Jeff Adams also suggests that purchasing commercial properties is the best method of real estate investing for a beginner. It is comparatively more secure and safer than residential investments. Of course, the only down fall or issue pertaining to such an idea is the initial investment you might have to put in. You’ll need surplus to start with commercial real estate investment. However, this investment is stable as most companies that lease from you seek for a long term deal.

Real estate investing is not the hardest thing
Real estate is the easiest way to make some quick money that is considerably quite huge. It is certainly not the hardest thing in the world if you are able to get the logistics as well as the nuances behind it. However, you need some kind of fore knowledge about how the system works, the present market status and useful contacts to make the right kind of investments which can reap several benefits for you. As a beginner, your head will simply swirl as there is so much to learn or know about Real Estate industry. However, once you get a clear understanding of the common methods or strategies to be successful in this industry, survival becomes all the more easier as complicated things about the industry will be easier to comprehend and handle owing to your own experience. 

Mr. Jeff Adams closes his presentation with a mind blowing statement that stated “ I also started from where you are at present and reaching my stature is not all that difficult or time consuming once you know the field inside out”.

The end of the space shuttle program does not mean the end of NASA, or even of NASA sending humans into space. NASA has a robust program of exploration, technology development and scientific research that will last for years to come. Here is what's next for NASA:

Exploration
NASA is designing and building the capabilities to send humans to explore the solar system, working toward a goal of landing humans on Mars. We will build the Multi-Purpose Crew Vehicle, based on the design for the Orion capsule, with a capacity to take four astronauts on 21-day missions.

NASA is also moving forward with the development of the Space Launch System -- an advanced heavy-lift launch vehicle that will provide an entirely new national capability for human exploration beyond Earth's orbit. The SLS rocket will use a liquid hydrogen and liquid oxygen propulsion system, which will include shuttle engines for the core stage and the J-2X engine for the upper stage.

We are developing the technologies we will need for human exploration of the solar system, including solar electric propulsion, refueling depots in orbit, radiation protection and high-reliability life support systems.

International Space Station
The International Space Station is the centerpiece of our human spaceflight activities in low Earth orbit. The ISS is fully staffed with a crew of six, and American astronauts will continue to live and work there in space 24 hours a day, 365 days a year. Part of the U.S. portion of the station has been designated as a national laboratory, and NASA is committed to using this unique resource for scientific research.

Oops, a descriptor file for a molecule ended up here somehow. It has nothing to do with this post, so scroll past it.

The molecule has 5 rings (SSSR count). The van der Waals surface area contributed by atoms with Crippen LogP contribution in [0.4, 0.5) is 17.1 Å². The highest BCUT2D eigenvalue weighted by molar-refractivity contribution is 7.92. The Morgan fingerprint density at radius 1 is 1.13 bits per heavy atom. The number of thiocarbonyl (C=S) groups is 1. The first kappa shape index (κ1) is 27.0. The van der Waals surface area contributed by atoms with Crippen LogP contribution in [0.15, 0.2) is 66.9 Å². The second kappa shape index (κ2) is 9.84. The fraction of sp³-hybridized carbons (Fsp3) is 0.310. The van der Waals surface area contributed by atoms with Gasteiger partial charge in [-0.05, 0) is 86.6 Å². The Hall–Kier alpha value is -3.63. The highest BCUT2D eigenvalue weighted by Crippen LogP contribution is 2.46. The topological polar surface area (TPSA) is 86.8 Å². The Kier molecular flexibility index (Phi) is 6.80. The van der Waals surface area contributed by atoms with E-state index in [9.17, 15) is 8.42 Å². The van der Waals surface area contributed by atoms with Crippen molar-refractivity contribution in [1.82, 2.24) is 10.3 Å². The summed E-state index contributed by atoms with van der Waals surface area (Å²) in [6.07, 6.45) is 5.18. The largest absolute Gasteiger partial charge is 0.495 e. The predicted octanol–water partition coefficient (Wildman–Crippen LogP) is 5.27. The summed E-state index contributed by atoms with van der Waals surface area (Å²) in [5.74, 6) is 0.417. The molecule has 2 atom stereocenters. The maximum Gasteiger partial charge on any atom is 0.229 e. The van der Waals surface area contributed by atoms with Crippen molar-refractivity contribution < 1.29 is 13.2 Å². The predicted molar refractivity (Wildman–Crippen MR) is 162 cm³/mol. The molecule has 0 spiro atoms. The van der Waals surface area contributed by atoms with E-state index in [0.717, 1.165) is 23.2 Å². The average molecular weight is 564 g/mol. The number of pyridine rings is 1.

The ISS is a test bed for exploration technologies such as autonomous refueling of spacecraft, advanced life support systems and human/robotic interfaces. Commercial companies are well on their way to providing cargo and crew flights to the ISS, allowing NASA to focus its attention on the next steps into our solar system.

Aeronautics
NASA is researching ways to design and build aircraft that are safer, more fuel-efficient, quieter, and environmentally responsible. We are also working to create traffic management systems that are safer, more efficient and more flexible. We are developing technologies that improve routing during flights and enable aircraft to climb to and descend from their cruising altitude without interruption.

We believe it is possible to build an aircraft that uses less fuel, gives off fewer emissions, and is quieter, and we are working on the technologies to create that aircraft. NASA is also part of the government team that is working to develop the Next Generation Air Transportation System, or NextGen, to be in place by the year 2025. We will continue to validate new, complex aircraft and air traffic control systems to ensure that they meet extremely high safety levels.

Science
NASA is conducting an unprecedented array of missions that will seek new knowledge and understanding of Earth, the solar system and the universe. NASA has observatories in Earth orbit and deep space, spacecraft visiting the moon and other planetary bodies, and robotic landers, rovers, and sample return missions. NASA's science vision encompasses questions as practical as hurricane formation, as enticing as the prospect of lunar resources, and as profound as the origin of the Universe.